1) amanda's recent post, Smile: It's easier than bowing, made me want to clap wildly in my cubicle yesterday. she was responding to an article "about how smiling indicates more than pleasure, but is actually linked with social status, and that the lower down the ladder you are, the more you tend to smile." she connects these researched findings to gender as well, in particular to that maddening habit that random men on the street have - you know, where they tell women they've never before seen in their life to "smile, honey!" the original article bears out her conclusion:
research show[s] that women smile more than men...this gender difference has been attributed to the perceived lower social status of women, and [a professor involved in the research] notes that this gender gap shrinks when you control for social status: high-status women apparently don’t feel the need to smile as much.
overall, some fascinating stuff, and satisfying to so many women who already knew, instinctively and from experience, that this was the case. amanda says at the end of the post,
In recent years, I’ve discovered that if I stifle the urge to smile all the time at people, I get more respect...over time, I’ve sort of fallen out of the habit [of smiling often] because the need to be taken seriously overrules the need to have people like me so much of the time.
amen! yes! women everywhere: smile less, demand more.
2) a post that got me thinking today was a recent musing from hugo about marriage, money, joint accounts and feminism. obviously, given my marriage ramblings of last month, the topic caught my attention. in this one, hugo responds to a few other posts involving money and marriage, and uses personal anecdote (as he does so often, and so well!) to examine the issue of the role of finances in a marriage. in his marriage (and his three previous ones - hugo's an interesting guy), finances are completely blended, and he ultimately argues for the value in that. his comment thread has some good contrasting viewpoints, as well as some relevant identifications of how class-based privilege could be factoring into his argument.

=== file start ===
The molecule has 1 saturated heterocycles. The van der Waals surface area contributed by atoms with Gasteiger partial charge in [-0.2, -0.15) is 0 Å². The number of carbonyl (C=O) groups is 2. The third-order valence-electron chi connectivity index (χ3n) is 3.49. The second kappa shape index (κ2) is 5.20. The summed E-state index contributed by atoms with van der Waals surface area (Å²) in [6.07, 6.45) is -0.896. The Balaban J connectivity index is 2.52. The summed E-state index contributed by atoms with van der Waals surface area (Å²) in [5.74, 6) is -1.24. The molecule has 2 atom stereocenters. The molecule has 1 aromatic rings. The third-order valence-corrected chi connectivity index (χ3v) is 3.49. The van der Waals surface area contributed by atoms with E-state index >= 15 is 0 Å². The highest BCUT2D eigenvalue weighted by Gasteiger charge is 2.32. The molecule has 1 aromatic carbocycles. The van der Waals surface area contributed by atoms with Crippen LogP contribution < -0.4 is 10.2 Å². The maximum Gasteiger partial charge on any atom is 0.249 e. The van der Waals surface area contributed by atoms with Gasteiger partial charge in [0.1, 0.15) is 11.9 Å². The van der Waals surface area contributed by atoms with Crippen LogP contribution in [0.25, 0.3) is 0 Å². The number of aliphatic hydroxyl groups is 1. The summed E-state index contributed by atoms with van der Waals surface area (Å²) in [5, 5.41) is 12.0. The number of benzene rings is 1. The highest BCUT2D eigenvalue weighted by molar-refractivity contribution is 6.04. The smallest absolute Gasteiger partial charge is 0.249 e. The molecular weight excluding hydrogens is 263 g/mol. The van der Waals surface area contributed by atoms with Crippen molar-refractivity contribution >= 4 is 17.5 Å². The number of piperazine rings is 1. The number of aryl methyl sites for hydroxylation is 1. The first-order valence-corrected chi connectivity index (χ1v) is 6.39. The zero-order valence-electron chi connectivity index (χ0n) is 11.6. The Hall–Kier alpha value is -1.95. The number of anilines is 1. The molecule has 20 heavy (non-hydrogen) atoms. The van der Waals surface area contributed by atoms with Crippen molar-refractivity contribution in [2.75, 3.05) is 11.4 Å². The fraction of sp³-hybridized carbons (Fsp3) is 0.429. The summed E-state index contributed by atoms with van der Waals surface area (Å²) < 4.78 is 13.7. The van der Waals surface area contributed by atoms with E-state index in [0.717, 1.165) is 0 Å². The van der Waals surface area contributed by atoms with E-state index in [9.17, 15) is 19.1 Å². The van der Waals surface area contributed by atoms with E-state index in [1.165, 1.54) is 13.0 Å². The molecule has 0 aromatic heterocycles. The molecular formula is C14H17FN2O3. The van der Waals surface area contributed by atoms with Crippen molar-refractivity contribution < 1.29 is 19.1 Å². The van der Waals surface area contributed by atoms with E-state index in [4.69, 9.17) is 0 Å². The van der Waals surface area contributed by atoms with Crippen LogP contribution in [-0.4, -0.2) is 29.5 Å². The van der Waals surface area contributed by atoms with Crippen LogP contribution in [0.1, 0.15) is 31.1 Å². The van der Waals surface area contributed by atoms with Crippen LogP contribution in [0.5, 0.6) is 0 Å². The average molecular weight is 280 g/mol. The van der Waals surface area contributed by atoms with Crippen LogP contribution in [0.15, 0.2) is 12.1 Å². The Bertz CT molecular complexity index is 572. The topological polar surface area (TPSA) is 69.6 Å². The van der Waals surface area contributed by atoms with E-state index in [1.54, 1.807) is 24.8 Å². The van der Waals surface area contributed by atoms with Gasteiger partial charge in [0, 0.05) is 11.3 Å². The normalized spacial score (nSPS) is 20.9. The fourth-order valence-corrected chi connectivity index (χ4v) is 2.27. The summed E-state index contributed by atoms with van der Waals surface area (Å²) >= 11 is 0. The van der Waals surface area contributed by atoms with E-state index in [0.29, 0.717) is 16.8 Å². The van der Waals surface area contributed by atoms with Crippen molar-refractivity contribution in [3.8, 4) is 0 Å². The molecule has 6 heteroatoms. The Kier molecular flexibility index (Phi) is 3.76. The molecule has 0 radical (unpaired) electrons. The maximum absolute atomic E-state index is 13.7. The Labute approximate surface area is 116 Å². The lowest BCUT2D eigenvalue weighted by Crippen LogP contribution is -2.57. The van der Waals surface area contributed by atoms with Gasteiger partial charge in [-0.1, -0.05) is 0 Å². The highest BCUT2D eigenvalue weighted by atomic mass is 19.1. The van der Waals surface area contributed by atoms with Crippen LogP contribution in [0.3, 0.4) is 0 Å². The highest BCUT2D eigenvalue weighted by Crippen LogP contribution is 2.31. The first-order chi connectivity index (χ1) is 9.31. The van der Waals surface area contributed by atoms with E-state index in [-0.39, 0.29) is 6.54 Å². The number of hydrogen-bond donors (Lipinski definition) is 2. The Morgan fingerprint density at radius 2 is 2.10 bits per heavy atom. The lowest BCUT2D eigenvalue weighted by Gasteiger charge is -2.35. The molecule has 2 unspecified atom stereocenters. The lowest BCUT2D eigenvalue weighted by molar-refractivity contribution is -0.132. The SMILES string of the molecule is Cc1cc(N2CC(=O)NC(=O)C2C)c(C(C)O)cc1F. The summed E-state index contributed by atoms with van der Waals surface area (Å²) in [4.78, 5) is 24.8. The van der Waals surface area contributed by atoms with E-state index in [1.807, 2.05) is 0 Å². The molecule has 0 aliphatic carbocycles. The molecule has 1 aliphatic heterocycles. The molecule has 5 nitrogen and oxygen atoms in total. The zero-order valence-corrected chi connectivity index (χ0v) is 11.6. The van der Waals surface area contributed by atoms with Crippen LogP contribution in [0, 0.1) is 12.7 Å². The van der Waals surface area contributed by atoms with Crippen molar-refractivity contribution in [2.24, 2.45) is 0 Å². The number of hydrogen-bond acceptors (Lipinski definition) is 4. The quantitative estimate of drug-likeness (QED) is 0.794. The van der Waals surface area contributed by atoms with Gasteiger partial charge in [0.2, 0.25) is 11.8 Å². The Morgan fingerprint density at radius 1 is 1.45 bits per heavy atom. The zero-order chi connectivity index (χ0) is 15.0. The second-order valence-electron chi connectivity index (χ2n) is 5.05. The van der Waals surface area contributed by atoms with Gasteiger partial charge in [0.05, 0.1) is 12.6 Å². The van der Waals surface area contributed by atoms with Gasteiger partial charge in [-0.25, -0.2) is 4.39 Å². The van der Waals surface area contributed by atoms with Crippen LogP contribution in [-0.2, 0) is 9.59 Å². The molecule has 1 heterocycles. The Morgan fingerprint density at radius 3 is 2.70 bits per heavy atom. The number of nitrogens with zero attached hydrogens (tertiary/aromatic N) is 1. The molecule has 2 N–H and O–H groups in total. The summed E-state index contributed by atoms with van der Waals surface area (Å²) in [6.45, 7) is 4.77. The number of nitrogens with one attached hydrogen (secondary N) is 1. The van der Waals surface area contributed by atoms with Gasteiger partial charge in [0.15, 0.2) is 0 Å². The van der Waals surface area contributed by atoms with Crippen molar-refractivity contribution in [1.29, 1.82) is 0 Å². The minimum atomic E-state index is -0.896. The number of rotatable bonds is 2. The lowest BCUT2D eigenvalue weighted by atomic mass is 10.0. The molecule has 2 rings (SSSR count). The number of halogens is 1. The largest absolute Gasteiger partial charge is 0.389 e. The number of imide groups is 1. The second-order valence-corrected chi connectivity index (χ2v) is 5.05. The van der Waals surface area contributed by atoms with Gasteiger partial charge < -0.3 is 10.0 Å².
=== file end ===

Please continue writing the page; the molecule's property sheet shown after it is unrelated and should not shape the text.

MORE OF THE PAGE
i don't have much else to say about it now, other than that for me, the discussion also raised (or re-framed) some serious questions about what marriage is about, and the different ways in which one could (should? would? how now brown cow!) conceptualize the institution.
3) my AdRants Daily email alerted me to this new campaign, Buy Less Crap, which is in response to the Bono and Oprah endorsed (RED) consumer-friendly charity campaign. my first unmitigated response was "thank you, thank you, thank you." as someone who toils away raising money for causes as a professional livelihood, the recent boom in cause marketing and consumer-driven (and consumer-connected) philanthropy makes me uneasy. i mean, no more than 17% of they money you spend on your (RED) motorola phone actually goes to charity - 83% goes in motorola's pocket. so Buy Less Crap cuts out the middle corporate man, and provides direct links to donate to the charities (RED) supports. brilliant!
the only thing that tempered my happiness with this initiative is the reason it was in AdRants in the first place - its ad campaign. the print ad featured in the AdRants email was a naked woman (sigh), cleverly concealing herself with her own arms (double sigh), with the word "(RED)ICU(LESS)" stamped over her. i thought, god damn it, you nice liberal causes with good progressive intentions! can you please try to achieve your aims without exploiting a woman's body, just once??
but then again, when you go to their site, two of the three posted print ads are naked guys. so while overall, i am certainly tired of the "naked people, ooooh, shocking!" marketing motif that many liberal/left-ish companies and organizations continue to buy into, at least it seems like Buy Less Crap is being somewhat egalitarian about their attempts at mass market titillation.
4) there is no number four. i kinda can't believe how long it took me to just write those three. when the portion of your brain that houses things like "thesaurus" and "sentence structure" starts shutting down by 8:30 pm, you know you're getting old.